MASAHARU MOTOSHITA*1, STEPHAN PFISTER3, MATTHIAS FINKBEINER2
Background and aim
Sustainable water use is an important social issue that is also set as a goal of Sustainable Development Goals (SDGs) by the United Nations. The concept of planetary boundaries is applied for water use to assess the sustainability of human activities, whereas the challenges on the definition of regional carrying capacities at watershed levels and identification of the causes of boundary exceedance need to be overcome. We analyze the current state of the carrying capacity exceedance of freshwater and its sources at watershed levels for the whole world.
Key findings and implications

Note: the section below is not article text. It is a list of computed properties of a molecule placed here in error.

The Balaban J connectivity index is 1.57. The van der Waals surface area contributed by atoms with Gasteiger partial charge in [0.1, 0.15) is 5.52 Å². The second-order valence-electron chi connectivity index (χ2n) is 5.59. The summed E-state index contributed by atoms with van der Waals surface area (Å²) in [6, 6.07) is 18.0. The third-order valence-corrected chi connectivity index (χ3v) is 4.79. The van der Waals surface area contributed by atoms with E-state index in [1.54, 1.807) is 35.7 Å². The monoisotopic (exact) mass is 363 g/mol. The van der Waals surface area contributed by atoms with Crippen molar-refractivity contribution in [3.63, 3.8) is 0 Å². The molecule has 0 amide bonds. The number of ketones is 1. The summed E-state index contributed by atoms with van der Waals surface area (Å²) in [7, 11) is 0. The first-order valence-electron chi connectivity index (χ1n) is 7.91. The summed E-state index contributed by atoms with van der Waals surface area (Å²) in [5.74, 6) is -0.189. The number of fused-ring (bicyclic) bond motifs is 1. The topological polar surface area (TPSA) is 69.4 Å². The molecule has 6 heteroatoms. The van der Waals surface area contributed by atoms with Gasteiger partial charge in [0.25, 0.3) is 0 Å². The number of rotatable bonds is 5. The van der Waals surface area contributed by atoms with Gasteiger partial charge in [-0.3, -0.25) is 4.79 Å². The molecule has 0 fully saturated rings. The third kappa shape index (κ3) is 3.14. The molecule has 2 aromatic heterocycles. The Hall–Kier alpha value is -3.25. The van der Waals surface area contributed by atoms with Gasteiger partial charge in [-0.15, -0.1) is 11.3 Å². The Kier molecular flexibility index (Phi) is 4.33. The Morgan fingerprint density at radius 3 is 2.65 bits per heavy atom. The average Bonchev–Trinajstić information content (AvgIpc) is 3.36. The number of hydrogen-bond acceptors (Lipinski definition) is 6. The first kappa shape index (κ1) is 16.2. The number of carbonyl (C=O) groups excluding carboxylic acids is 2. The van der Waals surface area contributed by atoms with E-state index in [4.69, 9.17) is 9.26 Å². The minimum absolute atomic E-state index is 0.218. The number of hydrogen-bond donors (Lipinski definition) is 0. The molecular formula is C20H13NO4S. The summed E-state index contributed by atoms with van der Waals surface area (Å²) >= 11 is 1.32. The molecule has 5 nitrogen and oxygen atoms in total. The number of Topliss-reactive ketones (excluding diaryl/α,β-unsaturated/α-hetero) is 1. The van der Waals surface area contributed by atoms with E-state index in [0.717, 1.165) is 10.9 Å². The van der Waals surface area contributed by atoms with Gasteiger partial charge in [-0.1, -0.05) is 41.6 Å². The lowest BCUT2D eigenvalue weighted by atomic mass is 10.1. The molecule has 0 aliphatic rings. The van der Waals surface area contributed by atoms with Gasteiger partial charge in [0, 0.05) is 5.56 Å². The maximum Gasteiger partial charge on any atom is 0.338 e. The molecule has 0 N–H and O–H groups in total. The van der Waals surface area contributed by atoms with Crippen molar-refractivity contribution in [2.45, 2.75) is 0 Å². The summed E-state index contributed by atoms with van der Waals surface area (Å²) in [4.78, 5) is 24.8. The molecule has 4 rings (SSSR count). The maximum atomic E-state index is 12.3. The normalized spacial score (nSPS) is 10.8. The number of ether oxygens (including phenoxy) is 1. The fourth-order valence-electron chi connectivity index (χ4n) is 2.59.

Here we show that 24% of our current total freshwater consumption exceeds the carrying capacities of watersheds. Our fundamental demand of freshwater for domestic and irrigation use accounts for 60% of the overconsumed part of the total freshwater consumption. We deprive 60% of water requirement for ecosystems in watersheds on average to satisfy our current freshwater demand, which may result in significant effects on ecosystems. Demand for traded crops in the global supply chains indirectly contributes to over-consumption of freshwater in producing watersheds, while around 5% of overconsumption of freshwater is globally saved through virtual water trade for many consuming countries owing to the dependency on producing countries. However, overconsumption of freshwater is imposed in some producing countries in addition to their national demand to satisfy the demand of consuming countries. The balance between the reduction of pressure on planetary boundaries and sustainability at the watershed level is a crucial issue for the sustainability of freshwater use.